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I'm trying to setup a Timestamp/Rowversion on a Parent table so that when the Child table updates, the Timestamp on the Parent table row changes.

I don't need to know about the row in the Child table, just that according to the parent this particular row has changed.

USE [Test]
GO
CREATE TABLE [dbo].[Clerk](
  [ID] [int] NOT NULL,
  [Name] [varchar](20) NOT NULL,
  [lastUpdate] [timestamp] NOT NULL,
 CONSTRAINT [PK_Clerk] PRIMARY KEY CLUSTERED 
(
  [ID] ASC
)
CREATE TABLE [dbo].[ClerkAddress](
  [ClerkID] [int] NOT NULL,
  [Address] [varchar](40) NOT NULL,
 CONSTRAINT [PK_ClerkAddress] PRIMARY KEY CLUSTERED 
(
  [ClerkID] ASC
)
ALTER TABLE [dbo].[ClerkAddress]  WITH CHECK ADD  CONSTRAINT [FK_ClerkAddress_Clerk] FOREIGN KEY([ClerkID])
REFERENCES [dbo].[Clerk] ([ID])
ON UPDATE CASCADE


insert into Clerk (ID, Name) values (1, 'Test1')
insert into Clerk (id, Name) values (2, 'Test2')

insert into ClerkAddress (ClerkID, Address) values (1, 'address1')
insert into ClerkAddress (ClerkID, Address) values (2, 'address2')

using the following code examples.

update ClerkAddress set Address = NEWID() where ClerkID = 2
--no change to Clerk when address changes 
select * from Clerk 
select * from ClerkAddress 

--Of course these update the lastUpdate in clerk
update Clerk set Name = 'test2' where ID = 2 
update Clerk set Name = name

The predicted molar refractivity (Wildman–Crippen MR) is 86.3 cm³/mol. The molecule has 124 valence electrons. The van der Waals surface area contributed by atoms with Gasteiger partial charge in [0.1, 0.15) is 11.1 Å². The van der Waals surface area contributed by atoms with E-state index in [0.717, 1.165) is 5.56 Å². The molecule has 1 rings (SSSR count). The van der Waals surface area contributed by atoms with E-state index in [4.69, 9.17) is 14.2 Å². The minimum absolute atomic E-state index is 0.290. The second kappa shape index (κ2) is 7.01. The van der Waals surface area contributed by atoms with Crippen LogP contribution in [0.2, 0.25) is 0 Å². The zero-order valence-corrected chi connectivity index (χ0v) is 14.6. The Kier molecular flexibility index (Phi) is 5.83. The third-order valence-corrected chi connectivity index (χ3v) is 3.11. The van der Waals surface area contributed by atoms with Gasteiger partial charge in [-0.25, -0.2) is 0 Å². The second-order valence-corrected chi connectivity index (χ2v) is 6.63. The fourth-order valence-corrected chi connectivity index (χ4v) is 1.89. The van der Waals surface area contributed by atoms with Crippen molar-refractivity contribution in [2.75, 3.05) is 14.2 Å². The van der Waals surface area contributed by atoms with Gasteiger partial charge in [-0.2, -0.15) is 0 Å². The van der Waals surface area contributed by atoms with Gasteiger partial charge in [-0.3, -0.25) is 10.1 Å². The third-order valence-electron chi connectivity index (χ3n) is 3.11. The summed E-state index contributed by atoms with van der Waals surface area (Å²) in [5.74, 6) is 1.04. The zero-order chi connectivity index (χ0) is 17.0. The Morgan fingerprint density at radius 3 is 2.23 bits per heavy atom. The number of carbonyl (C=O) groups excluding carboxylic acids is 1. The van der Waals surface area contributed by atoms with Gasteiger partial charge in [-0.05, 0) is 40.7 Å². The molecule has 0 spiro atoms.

Is this even possible or do I need to make triggers for the updates? (update clerk set name = name where id = ClerkID)

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The TIMESTAMP type in SQL Server is always automatically updated by SQL Server itself - you cannot update it yourself. So I don't see how you could update the parent's TIMESTAMP when the child row changes; a TIMESTAMP in the child row would be updated, though ... –  marc_s May 24 '13 at 5:00
    
i understand that I was hoping there might be a way without needing to use triggers. If triggers are the way then that's what i'll have to do. (update Clerk set Name = Name where Clerk.ID in (select clerkid from inserted) –  Paul Farry May 24 '13 at 5:29
2  
I believe triggers are your only viable option, yes. –  marc_s May 24 '13 at 5:33
    
I agree with marc - you'll need triggers –  Damien_The_Unbeliever May 24 '13 at 6:55
1  
Why do you want to update a timestamp in the parent? I can understand it it was a datetime value –  gbn May 24 '13 at 7:39

1 Answer 1

up vote 1 down vote accepted

You can make it appear as though the parent row is updated with a view.
You need to add a rowversion column to ClerkAddress, then

CREATE VIEW dbo.Clerk2
WITH SCHEMABINDING -- works for me on SQL Server 2012
AS
SELECT
    C.ID, C.Name, ISNULL(MAX(CA.lastUpdate), C.lastUpdate) AS lastupdate
FROM
    [dbo].[Clerk] C
    LEFT JOIN
    [dbo].[ClerkAddress] CA ON C.ID = CA.ClerkID
GROUP BY
    C.ID, C.Name, C.lastUpdate
GO
SELECT * FROM dbo.Clerk2;
GO
update ClerkAddress set Address = NEWID() where ClerkID = 2;
GO
SELECT * FROM dbo.Clerk2;
GO
update ClerkAddress set Address = NEWID() where ClerkID = 2;
GO
SELECT * FROM dbo.Clerk2;
GO

This uses the highest value from rowversion yet preserves the actual rowversion on Clerk (which can still be used for optimistic concurrency by the client)

This works because rowversion is database unique

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